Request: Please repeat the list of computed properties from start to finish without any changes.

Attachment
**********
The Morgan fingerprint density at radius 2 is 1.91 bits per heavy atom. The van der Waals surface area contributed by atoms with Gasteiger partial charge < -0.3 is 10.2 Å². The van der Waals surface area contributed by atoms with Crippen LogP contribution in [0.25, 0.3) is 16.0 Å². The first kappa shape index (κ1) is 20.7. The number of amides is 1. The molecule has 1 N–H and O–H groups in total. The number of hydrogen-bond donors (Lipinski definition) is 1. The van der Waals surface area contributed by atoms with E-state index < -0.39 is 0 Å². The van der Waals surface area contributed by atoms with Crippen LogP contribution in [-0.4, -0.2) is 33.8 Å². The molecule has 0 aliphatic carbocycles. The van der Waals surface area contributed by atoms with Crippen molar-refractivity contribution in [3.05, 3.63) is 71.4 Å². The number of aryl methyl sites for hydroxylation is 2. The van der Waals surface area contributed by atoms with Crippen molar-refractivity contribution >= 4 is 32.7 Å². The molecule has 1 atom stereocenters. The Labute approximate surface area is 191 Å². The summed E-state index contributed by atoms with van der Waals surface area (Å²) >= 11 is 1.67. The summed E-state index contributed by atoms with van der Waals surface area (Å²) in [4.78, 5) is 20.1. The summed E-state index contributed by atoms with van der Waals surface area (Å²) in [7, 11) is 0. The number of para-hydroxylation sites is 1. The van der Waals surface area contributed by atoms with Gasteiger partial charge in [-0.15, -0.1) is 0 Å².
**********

The Morgan fingerprint density at radius 2 is 1.91 bits per heavy atom. The van der Waals surface area contributed by atoms with Gasteiger partial charge < -0.3 is 10.2 Å². The van der Waals surface area contributed by atoms with Crippen LogP contribution in [0.25, 0.3) is 16.0 Å². The first kappa shape index (κ1) is 20.7. The number of amides is 1. The molecule has 1 N–H and O–H groups in total. The number of hydrogen-bond donors (Lipinski definition) is 1. The van der Waals surface area contributed by atoms with E-state index < -0.39 is 0 Å². The van der Waals surface area contributed by atoms with Crippen LogP contribution in [-0.4, -0.2) is 33.8 Å². The molecule has 0 aliphatic carbocycles. The van der Waals surface area contributed by atoms with Crippen molar-refractivity contribution in [3.05, 3.63) is 71.4 Å². The number of aryl methyl sites for hydroxylation is 2. The van der Waals surface area contributed by atoms with Crippen molar-refractivity contribution >= 4 is 32.7 Å². The molecule has 1 atom stereocenters. The Labute approximate surface area is 191 Å². The summed E-state index contributed by atoms with van der Waals surface area (Å²) >= 11 is 1.67. The summed E-state index contributed by atoms with van der Waals surface area (Å²) in [4.78, 5) is 20.1. The summed E-state index contributed by atoms with van der Waals surface area (Å²) in [7, 11) is 0. The number of para-hydroxylation sites is 1. The van der Waals surface area contributed by atoms with Gasteiger partial charge in [-0.15, -0.1) is 0 Å².